Best known for creating Mickey Mouse, Walt Disney is one of the 20th century's most honored and important icons of animation. After producing animated shorts and launching his own animation studio, Disney introduced Mickey Mouse to the world in 1928, and released the first American animated feature film, Snow White and the Seven Dwarfs, in 1937. During his career, Disney worked as an animator, director, producer, and screenwriter and expanded his business to include the world-famous theme parks Disneyland in California and Disney World in Florida.
Nominated for 63 Academy Awards, he produced many cartoons and feature films considered classics today, including Bambi, Cinderella, Peter Pan, Pinocchio, and Sleeping Beauty. His artistic and technological innovations include developing the first sound cartoon and pioneering animation techniques such as personality animation, three-strip Technicolor, and multiplane animation. Walt Disney: The Mouse That Roared delves into this man's colorful life, explaining the inspiration for his classic creations and revolutionary animation techniques.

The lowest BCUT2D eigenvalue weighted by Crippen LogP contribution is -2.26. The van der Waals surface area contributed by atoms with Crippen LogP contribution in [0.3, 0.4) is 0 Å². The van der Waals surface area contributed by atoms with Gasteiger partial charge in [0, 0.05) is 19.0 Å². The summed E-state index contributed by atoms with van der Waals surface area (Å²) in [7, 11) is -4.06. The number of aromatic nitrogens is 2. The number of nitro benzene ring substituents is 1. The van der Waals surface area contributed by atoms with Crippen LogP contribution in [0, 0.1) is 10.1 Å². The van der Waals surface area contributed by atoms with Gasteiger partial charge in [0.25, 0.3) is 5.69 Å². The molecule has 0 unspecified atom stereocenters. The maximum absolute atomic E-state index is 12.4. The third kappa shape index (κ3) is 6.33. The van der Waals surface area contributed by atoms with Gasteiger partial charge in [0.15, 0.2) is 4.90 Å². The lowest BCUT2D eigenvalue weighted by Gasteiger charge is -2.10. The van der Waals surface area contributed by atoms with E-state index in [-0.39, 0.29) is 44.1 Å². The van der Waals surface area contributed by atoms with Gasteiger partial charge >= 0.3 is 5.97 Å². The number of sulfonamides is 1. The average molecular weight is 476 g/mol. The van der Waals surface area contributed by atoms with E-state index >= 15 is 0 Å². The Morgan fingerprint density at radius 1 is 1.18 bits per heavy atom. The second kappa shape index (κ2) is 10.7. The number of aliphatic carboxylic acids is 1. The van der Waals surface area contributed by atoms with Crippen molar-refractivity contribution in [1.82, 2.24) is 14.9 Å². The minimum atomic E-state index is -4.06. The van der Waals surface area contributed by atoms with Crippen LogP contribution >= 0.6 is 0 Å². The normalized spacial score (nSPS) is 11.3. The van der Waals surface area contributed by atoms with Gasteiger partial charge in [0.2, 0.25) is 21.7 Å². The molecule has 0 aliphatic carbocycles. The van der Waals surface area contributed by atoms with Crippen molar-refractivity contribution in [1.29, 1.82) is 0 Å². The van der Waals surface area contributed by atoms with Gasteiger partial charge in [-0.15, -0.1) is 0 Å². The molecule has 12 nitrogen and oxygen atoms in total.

Check out all of the titles in the Legends of Animation series.
©2011 Jeff Lenburg (P)2013 Jeff Lenburg
I'm one of those people who likes reading about Walt Disney, and I find that every biography contains slightly different information (in the sense that they aren't really repetitive, not in the sense that some are inaccurate). This was no exception; it contains lovely stories that I hadn't heard before, and more details about the end of Disney's life that I hadn't seen in such focus before. It's definitely a great read, it's not at all redundant, and it's splendidly paced. The narration adds to these positive factors, making this an incredibly worthwhile, albeit short, well-composed biography.
A tight, concise, and highly informative biography of a remarkable man. From humble begins to the many fits and starts to what would become a multimedia and theme park empire, I learned so much about the long and winding road to the Magic Kingdom. Narrator Al Kessel does a terrific job narrating the story, giving real life to a man long lost to us.
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